Inquisitive semantics offers a unified analysis of declarative and interrogative sentences by construing information exchange as a process of raising and resolving issues. In this dissertation, I apply and extend inquisitive semantics in various new ways. On the one hand, I build upon the theoretical insight of inquisitive semantics and explore the prospect of incorporating other types of content into our conception of information exchange. On the other hand, the logical framework underlying inquisitive semantics is also of great interest in itself as it enjoys certain unique properties and is thus worth further investigation. In the first paper, I provide an account of live possibilities and model the dynamics of bringing a possibility to salience using inquisitive semantics. This account gives rise to a new dynamic analysis of conditionals, which is capable of capturing what I call the Extended Sobel Inference. In the second paper, drawing on the fact that disjunction in inquisitive semantics is understood as introducing a set of alternative answers to a question, I propose a Questions-Under-Discussion-based account of informational redundancy to tackle various Hurford sentences. In the third paper, I explore the prospect of cashing out the theoretical intuition behind inquisitive semantics using a non-bivalent framework. I develop a new logic which invalidates the Law of Excluded Middle just like inquisitive logic, but unlike inquisitive logic, it employs a negation that vindicates Double Negation Elimination.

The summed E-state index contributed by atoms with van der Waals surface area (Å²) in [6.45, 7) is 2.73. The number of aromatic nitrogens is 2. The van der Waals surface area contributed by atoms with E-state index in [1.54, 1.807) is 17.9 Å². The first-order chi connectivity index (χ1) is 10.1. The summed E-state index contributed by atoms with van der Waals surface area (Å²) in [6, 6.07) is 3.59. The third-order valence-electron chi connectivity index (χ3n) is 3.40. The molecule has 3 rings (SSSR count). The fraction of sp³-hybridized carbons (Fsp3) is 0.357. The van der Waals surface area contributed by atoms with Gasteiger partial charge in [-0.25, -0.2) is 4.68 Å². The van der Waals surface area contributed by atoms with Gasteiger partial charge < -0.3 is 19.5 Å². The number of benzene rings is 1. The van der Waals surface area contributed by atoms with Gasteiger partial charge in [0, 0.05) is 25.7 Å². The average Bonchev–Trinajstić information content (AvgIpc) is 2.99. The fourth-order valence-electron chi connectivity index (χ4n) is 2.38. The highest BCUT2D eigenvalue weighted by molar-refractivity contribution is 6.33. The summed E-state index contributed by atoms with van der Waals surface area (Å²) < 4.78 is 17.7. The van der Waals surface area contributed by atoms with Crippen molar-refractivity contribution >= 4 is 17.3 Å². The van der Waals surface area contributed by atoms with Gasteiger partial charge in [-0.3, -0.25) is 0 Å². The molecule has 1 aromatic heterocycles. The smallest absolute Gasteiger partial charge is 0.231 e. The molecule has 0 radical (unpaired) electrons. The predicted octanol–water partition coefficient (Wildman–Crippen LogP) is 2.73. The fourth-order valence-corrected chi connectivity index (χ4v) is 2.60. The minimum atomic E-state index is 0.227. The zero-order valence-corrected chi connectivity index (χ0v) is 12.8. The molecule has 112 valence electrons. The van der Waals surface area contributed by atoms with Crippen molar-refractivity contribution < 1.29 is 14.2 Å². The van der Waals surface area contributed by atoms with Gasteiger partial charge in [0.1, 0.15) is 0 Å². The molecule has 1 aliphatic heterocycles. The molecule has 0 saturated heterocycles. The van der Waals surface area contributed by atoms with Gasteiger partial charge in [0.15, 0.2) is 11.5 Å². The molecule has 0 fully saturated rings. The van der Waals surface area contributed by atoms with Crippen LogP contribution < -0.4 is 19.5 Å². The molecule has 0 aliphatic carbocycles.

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    Philosophy and Translatability
    (2021) Enos, Casey; Rey, Georges R; Philosophy; Digital Repository at the University of Maryland; University of Maryland (College Park, Md.)